Highway Superintendent G. Jon Chase, a Democrat, and Nickelsberg have frequently butted heads during Nickelsberg’s four years in office.

Problems solved?

Nickelsberg and Chase, who both wrote letters in 2007 responding to the recommendations in the comptroller’s report, weighed in this week on how much things have changed since the audit. The report was referenced multiple times in the Concerned Citizens’ May newsletter.

The 2007 report found that the town’s written policies and procedures were either inadequate or nonexistent, with gaps in record keeping for hourly employees.

“There are no policies and procedures that address employee responsibilities for preparing and disbursing payroll, recordkeeping requirements for hourly employees, or supervisory oversight duties,” the 2007 report said.

The town’s only policies and procedures for payroll and personal services at the time of the audit were contained in an employee manual, which had not been updated since 1996, and only provided instructions for full-time employees who are not covered under a collective bargaining agreement, and who are not elected officials. Since all town employees, besides elected officials, are hourly employees, the employee manual did not apply to any town employee.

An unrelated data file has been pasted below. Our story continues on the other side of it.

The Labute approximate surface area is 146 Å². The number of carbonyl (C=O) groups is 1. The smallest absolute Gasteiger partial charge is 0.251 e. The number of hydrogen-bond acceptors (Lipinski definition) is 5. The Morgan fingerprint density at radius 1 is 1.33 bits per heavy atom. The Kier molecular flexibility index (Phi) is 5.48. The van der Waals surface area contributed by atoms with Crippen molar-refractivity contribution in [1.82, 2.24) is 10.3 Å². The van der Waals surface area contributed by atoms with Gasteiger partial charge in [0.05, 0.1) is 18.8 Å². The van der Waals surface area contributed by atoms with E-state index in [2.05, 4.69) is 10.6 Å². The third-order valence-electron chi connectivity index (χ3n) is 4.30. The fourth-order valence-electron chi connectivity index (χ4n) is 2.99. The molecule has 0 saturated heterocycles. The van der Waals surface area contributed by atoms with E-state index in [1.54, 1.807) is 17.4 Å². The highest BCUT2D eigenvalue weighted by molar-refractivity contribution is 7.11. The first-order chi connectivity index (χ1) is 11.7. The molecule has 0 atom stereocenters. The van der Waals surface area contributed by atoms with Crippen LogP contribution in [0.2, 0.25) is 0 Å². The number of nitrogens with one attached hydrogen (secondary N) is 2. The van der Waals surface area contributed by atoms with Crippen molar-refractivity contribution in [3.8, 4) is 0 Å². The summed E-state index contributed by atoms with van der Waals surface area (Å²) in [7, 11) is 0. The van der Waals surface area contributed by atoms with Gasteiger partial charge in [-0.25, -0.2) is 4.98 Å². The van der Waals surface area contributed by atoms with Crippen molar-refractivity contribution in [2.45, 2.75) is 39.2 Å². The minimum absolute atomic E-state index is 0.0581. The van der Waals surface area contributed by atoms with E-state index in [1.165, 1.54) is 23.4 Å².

One issue the audit found with the town’s payroll operation was inconsistent time cards. In reviewing 520 weekly time cards, the comptroller’s office found that 123 cards showed handwritten work hours, rather than hours recorded by the time clock, and some cards showed that employees had punched in, but not punched out.

This, the report said, leaves the town at risk of paying employees for time they did not work.

“The highway superintendent told us that the highway department employees often forgot to punch in or out,” the report said. “Because the time clock is located at the highway department garage where the employees begin and end each workday, it seems unlikely that forgetfulness alone can account for the large number of time cards that were not used properly. Inadequate supervision is more likely the cause.”

Also, aside from the time cards, the only records to support work performed are required daily employee reports.

“The superintendent told us that he occasionally compares the employee reports to the employee weekly time cards,” the report said, but Chase did not provide any records to confirm that these comparisons were made, and employee reports were missing for six workdays. The town paid for 982 hours of overtime, of which 393 — 40 percent — lacked an employee report, and the town paid $9,262, not including fringe benefits, for improperly documented overtime work, the report said.